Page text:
Logo 1.jpg

16% of Canadians will experience infertility in some way, shape or form. 

This is a space where we will share their stories, to let others know they are not alone, and to let the healing begin. 

Danielle's Story

Danielle's Story

1) What is your personal experience with infertility/miscarriage?

My partner and I got together when I was in my early 20s; he in his late 30s. When we decided to start trying, I was in my mid-20s. While most think it would be easy to conceive at that age, it wasn’t easy for us. We actively tried for 4 years before seeking professional help. It was 4 years of hell with everyone around us telling us to relax and that it would just happen. Every period I got was like a blow to my abdomen. I wondered why my body could not make a baby. There were a few times when I thought for certain I was pregnant, and in the end, was not. Your mind begins to play tricks on you after awhile.

When we finally went to the clinic, they ran tests and took all sorts of samples. The infertility specialist was straight to the point: despite being young, you have very few eggs left in your reserve and we are unsure you will be able to conceive. They suggested I go on hormones and try to conceive by medicated IUI. My now husband (partner at the time) was told he had a high quantity of sperm but they were slow moving. 

With the specialist's recommendation we went ahead and tried IUI with no guarantee it would work. We ended up conceiving but at our first ultrasound, around the 7 week mark, the tiny blob had a very shallow heartbeat and was not measuring as the doctor wanted it to. We were advised to prepare for a loss. I prayed to God and willed that baby to fight. Unfortunately, at 8 weeks, it was the same situation. By 9 weeks, the baby’s heart had stopped beating and we began to prepare me for a miscarriage. Turns out, my body wanted to hang on to it. They ended up giving me Misoprostol (to cause contractions in the womb and expel the pregnancy) and sent me home with an explanation of how the whole thing would go down. I went home, took a tablet, and waited. The contractions started, and it all was short-lived, so I thought. I resumed work, caring for 4 kids under the age of 8. My partner and I took them to the zoo as we had done the year before, but I was definitely not done miscarrying… I remember shuffling through the zoo between contractions, sitting down and breathing while trying to hide my pain or concern from the kids. I was in rough shape. It was a terrible day.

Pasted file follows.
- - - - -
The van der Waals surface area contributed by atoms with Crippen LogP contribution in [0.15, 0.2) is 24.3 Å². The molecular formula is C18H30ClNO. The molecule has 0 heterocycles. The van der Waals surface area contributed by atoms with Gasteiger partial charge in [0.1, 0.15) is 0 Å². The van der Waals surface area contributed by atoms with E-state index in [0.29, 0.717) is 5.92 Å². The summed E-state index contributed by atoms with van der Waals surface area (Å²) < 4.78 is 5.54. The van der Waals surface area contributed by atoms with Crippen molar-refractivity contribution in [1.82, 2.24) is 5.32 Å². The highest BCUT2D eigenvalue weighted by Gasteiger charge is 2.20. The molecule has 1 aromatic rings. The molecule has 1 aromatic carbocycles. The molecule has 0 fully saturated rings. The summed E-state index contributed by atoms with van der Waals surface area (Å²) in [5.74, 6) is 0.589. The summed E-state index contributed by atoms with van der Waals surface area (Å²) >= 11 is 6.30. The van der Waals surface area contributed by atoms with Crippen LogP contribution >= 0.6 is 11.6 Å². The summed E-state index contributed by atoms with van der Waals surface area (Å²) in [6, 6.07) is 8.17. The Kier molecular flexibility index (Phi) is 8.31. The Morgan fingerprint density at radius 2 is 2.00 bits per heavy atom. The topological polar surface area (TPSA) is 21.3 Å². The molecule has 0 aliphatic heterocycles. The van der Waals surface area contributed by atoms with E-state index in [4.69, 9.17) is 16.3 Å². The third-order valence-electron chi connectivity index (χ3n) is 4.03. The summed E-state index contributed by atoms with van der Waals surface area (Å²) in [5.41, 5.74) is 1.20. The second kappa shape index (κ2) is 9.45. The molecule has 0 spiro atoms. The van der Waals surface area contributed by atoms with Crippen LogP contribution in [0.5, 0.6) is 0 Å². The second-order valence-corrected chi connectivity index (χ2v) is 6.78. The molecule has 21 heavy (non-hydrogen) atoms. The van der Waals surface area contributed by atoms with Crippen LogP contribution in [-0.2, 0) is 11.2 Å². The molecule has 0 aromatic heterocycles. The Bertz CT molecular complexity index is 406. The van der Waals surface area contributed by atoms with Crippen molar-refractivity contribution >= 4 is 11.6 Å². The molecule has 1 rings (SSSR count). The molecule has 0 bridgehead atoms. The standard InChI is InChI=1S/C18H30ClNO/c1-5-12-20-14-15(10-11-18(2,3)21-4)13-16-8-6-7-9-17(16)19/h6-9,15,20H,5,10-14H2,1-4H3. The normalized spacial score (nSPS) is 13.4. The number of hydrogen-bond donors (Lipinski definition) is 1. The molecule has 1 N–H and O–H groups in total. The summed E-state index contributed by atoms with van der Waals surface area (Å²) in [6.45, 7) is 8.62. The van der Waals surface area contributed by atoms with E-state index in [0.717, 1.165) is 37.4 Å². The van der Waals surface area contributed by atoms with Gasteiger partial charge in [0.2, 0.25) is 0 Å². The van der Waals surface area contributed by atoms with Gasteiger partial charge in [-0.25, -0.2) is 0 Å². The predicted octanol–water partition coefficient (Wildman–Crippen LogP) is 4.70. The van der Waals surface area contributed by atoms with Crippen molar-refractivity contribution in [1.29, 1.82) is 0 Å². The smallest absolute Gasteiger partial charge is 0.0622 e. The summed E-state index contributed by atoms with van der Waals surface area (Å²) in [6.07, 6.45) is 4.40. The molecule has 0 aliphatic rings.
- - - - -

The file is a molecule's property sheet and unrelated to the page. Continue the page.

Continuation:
Since it had taken us so long to conceive, when we did get the good news back at 4 weeks we told EVERYONE so naturally we had to tell all of them again that we had lost the baby. Many, as you can imagine, did not know what to say. And as a couple we did not know how to grieve. Turns out men may deal with it very differently than women. My partner internalized a lot of it.

After, we sought the help of an acupuncturist and Chinese herbalist who insisted on cleaning me up and getting me pregnant. This whole process took from August until November. She told me “I will tell you when you can try again, your body needs to clean up and get strong again.” The good patient I was, listened. “No sex” she said, not that either one of us was really in the mood to try at that point.

In November, she gave me the green light and we contacted the fertility clinic to start a new cycle of treatment. On Dec 11/12, we had unmedicated IUI (at my request) as I think the meds were what messed me up and caused me to lose the baby in the first place. In between August and November, we also met with the IVF doctor who told us flat out I was not a candidate for the process as I had not made enough eggs on the hormones the first time round. My eggs were 1.1 in the reserve (a low reserve is considered a score of 8.0). I begged the doctor to let me try unmedicated IUI cycle as he originally created the plan for us and so he agreed, but only for one cycle. He did said that it was a miracle that we conceived in the first place and that it was worth a try. This just tells you how unlikely they thought we would conceive again at all.

So on a hope and a prayer, we went through with this cycle and conceived. The whole pregnancy, I was walking on eggshells, afraid I would lose this pregnancy too. I went on to have a healthy baby at 37.5 weeks, but not before being also diagnosed with Cholestasis of pregnancy, which if left untreated, could result in a stillbirth, not the outcome I was looking for after the long journey we had already gone through.